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  Facts about this desert

The name

Taklamakan Desert, but also Taklimakan and Teklimakan. It is often referred to as the "desert of death", "Sea of Death" or the "place of no return", And this should give you the idea of the high danger of this desert. Taklamakan has perilous sand storms and drought, poisonous snakes and extreme weather.

In summer the temperature range between day and night can reach 40 degree Celsius.
Max: + 40°C
Min: around 0°C during the night
The lowest temperatures reach -28°C in winter
Altitude: from 700 to 1440 mt
Area: 337,000 square kilometers

Located between China's Kunlun and Tian Shan Mountains, thousands of kilometres from any open body of water, accounts for the cold character of its nights even during summertime.

From just about every standpoint - geography, ecology, psychology and symbolism, the Taklamakan Desert is a fearsome, nightmarish place.

Just dunes and sand

85 percent of the total area consists of mobile sand dunes. The Taklamakan Desert has no permanent population, and few travelers brave crossing it due to its inhospitable terrain.

The Taklamakan Desert is distinguished by its constantly moving sand dunes. Its vast sea of gold sand is whipped into crescent-shaped sand dunes, some of which soar to 100 to 500 meters tall when winds reach hurricane force. Camels are the only animals able to tackle these monstrous dunes -- the way their feet splay outwards stops them from sinking into the sand.

The Taklamakan Desert is almost devoid of vegetation. Tamarisk, nitre bushes and reeds are the only types of greenery found in the depressions between the dunes; however, plant life is much richer along the edges of the desert area.


How big is it ?

Just to give you an idea: it is as big as Germany. The layer of sand is 35 meters... it means you should dig that much before to hit any rock…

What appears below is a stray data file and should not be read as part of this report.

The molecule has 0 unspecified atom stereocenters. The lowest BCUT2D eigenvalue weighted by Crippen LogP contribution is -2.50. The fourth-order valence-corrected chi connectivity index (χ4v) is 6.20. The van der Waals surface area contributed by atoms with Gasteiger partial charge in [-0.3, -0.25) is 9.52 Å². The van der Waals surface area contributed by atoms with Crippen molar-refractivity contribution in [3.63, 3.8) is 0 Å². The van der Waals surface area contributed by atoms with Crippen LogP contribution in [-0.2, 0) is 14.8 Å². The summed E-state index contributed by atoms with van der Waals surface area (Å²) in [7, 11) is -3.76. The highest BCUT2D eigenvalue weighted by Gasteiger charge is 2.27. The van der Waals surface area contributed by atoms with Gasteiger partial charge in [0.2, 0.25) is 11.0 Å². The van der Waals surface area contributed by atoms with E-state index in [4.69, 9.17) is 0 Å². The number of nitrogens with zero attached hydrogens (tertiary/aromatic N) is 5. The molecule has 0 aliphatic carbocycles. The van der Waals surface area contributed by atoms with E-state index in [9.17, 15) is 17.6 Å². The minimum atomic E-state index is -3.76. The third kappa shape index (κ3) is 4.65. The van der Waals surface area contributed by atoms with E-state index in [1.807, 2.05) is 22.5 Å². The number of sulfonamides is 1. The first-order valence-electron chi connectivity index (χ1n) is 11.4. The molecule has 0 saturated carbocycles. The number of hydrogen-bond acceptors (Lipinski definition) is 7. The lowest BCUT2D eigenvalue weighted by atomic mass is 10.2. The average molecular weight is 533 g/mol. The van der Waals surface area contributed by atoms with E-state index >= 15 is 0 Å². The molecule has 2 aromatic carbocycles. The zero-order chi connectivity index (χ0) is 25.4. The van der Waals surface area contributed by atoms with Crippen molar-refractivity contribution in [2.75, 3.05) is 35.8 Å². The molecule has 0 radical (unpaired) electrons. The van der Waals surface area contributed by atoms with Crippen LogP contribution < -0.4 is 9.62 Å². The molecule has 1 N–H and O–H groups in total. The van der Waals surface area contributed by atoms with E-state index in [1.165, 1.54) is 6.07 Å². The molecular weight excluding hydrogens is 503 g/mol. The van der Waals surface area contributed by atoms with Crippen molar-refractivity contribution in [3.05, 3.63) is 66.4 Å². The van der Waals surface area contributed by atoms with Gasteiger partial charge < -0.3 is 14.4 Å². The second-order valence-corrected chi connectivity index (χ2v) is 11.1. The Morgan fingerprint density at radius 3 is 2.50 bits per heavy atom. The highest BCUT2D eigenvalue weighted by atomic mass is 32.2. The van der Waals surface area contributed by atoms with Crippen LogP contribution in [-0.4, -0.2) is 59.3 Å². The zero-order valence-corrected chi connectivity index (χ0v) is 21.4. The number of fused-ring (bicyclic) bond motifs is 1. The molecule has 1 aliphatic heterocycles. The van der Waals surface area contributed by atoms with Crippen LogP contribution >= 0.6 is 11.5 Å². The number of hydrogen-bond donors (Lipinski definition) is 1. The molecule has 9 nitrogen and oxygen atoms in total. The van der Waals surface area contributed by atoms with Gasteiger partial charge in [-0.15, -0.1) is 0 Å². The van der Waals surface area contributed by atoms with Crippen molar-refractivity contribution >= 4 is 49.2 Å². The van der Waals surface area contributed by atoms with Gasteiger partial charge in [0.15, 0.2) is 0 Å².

The area is 337,000 square kilometers

From west to east is more than 1000 km... and then you have the Gobi desert...
From north to south is more than 400 km

The wind

The storms are also very harsh. In fact, aspectator may be able to view 8-10 tornadoes from one viewpoint on a clear day. Sandstorms darken the midday sky to make it look just like night.
The wind moves sand that destroyed many towns and villages, swallowing lives, legends and details. For this reason the Taklamakan is the world's largest underground treasury of cultural relics. The envitonment so dry preserves everything, human bodies included. 4000 years old mummies have been found...

The north and the south road were paths of the the silk road some of the cities along the way are alost disappeared. Subashi and Yurturgan ae just some of them.

This is on May 27, 2008 . The estimated dust covering area of 27,000 square kilometers.


But it is incredibly beautiful

The TaklaMakan desert is as beautiful as dangerous, people say… Imagine a world where you can feel the past in the ruins of ancient cities half buried from the sand, where you can hear the sound of the silence, and sometime the music of the wind. Sometime you can walk among dunes and spot a poplar in the middle of nowhere.

Wild camels still live there, and it is unbelievable how they can survive. Your eyes can be freed by this ocean of sand, the horizon is where the planet start to bend. And then you listen to it… the Singing of the Desert. When Marco Polo heard it in China, he suspected evil spirits. Emanating from a sandy hill. Scientists today call it "singing sand," but they're all referring to the same thing: As sand grains shuffle down the slopes of certain sand dunes, they produce a deep, groaning hum that reverberates for miles.

What the hell, if it's so dangerous, why you go?

Ok, there are snakes, sometimes the wind blow quite strong, it's damn hot during the day and damn cold during the night and it's incredibly dry. So why do we go there? This temperature range create the condition for good thermals… and however let me tell all the story: there are roads in the desert, no many, but The Tarim Desert Highway across the Taklamakan desert, in China, links the cities of Luntai and Minfeng on the northern and southern edges of the Tarim basin. The total length of the highway is 552 km, of which approximately 446 km is built across uninhabited areas covered by shifting sand dunes, 20 meters tall, that frequently bury the highway. There are even 2 roads which cut the desert from north to south. So we will fly along the roads.
And then... this desert is incredibly beautiful.




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